WHO officials said a readiness assessment for Guinea’s neighbors showed gaps in their preparedness for the Ebola outbreak.

World Health Organization officials say the risk of an Ebola outbreak spreading to Guinea’s neighbors is “very high” and that some of these countries are not prepared for vaccination campaigns.

The WHO representative in Guinea, Georges Alfred Ki-Zerbo, informed a virtual briefing on Friday that 18 Ebola cases had been identified and four of those infected had died.

So far, 1,604 people have been vaccinated against Ebola in the new outbreak in Guinea. This is the first recurrence of the virus since a 2013-2016 world outbreak – the world’s worst – that spread to several other West African countries, killing more than 11,300 people.

The Ebola virus causes severe vomiting and diarrhea and spreads through contact with body fluids.

Officials said a readiness rating for Guinea’s neighbors – Senegal, Guinea-Bissau, Mali, Ivory Coast, Sierra Leone and Liberia – showed gaps in their readiness.

“Guinea has six neighboring countries and we have carried out a readiness assessment. Two of the countries are not ready yet and one is borderline and three countries are more or less ready, “WHO Regional Emergency Director Abdou Salam Gueye said via videoconference from Guinea.

He said none of the neighboring countries are fully ready to start Ebola vaccination should they need to, and that enough vaccine doses are not available to start preventive vaccination anyway.

“But these neighboring countries agreed to work and coordinate across borders to control the outbreak,” he said.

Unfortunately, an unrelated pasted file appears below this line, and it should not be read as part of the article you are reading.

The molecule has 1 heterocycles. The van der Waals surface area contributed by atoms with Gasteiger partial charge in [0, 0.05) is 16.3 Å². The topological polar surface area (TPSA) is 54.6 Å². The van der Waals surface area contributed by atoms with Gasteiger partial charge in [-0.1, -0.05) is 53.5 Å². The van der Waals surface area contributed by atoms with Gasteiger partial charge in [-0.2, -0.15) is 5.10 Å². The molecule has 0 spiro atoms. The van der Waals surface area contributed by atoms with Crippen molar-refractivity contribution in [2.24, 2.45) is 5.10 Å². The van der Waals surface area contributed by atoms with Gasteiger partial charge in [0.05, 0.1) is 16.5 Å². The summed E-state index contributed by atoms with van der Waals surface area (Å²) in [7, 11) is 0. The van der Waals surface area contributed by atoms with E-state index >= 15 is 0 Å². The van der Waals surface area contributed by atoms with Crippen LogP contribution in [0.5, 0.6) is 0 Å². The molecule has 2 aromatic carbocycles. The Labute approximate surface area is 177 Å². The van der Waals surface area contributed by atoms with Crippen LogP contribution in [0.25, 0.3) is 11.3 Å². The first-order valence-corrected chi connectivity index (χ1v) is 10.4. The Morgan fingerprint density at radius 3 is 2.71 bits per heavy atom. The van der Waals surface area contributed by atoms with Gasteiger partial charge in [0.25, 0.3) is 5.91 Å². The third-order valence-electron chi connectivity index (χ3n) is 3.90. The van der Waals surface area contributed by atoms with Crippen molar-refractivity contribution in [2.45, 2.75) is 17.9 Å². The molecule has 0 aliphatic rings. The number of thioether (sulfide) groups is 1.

Ebola vaccines, like some COVID-19 vaccinations, require storage in the ultra-cold chain, which poses logistical challenges. Guinea received COVID-19 vaccine doses this week from China.

“We are dealing with quite fragile health systems, including the (lack of) capacity to address many public health challenges, so dealing with COVID and Ebola remains challenging,” said Michel Yao, WHO director of strategic health operations.

“We have to act quickly”

Separately, the International Organization for Migration (IOM) launched an appeal on Thursday to raise USD 8 million for efforts to contain the recurrence of the Ebola virus in Guinea.

The funds will be used to support essential outbreak preparation and response activities as well as critical national and prefectural coordination efforts and key border crossings, the UN panel said in a statement.

“We have seen the devastation that delayed public health emergency response can wreak havoc on a community and society as a whole,” said Maximilian Diaz, director of IOM Guinea.

“We have to stand by the people of Guinea and act quickly.”


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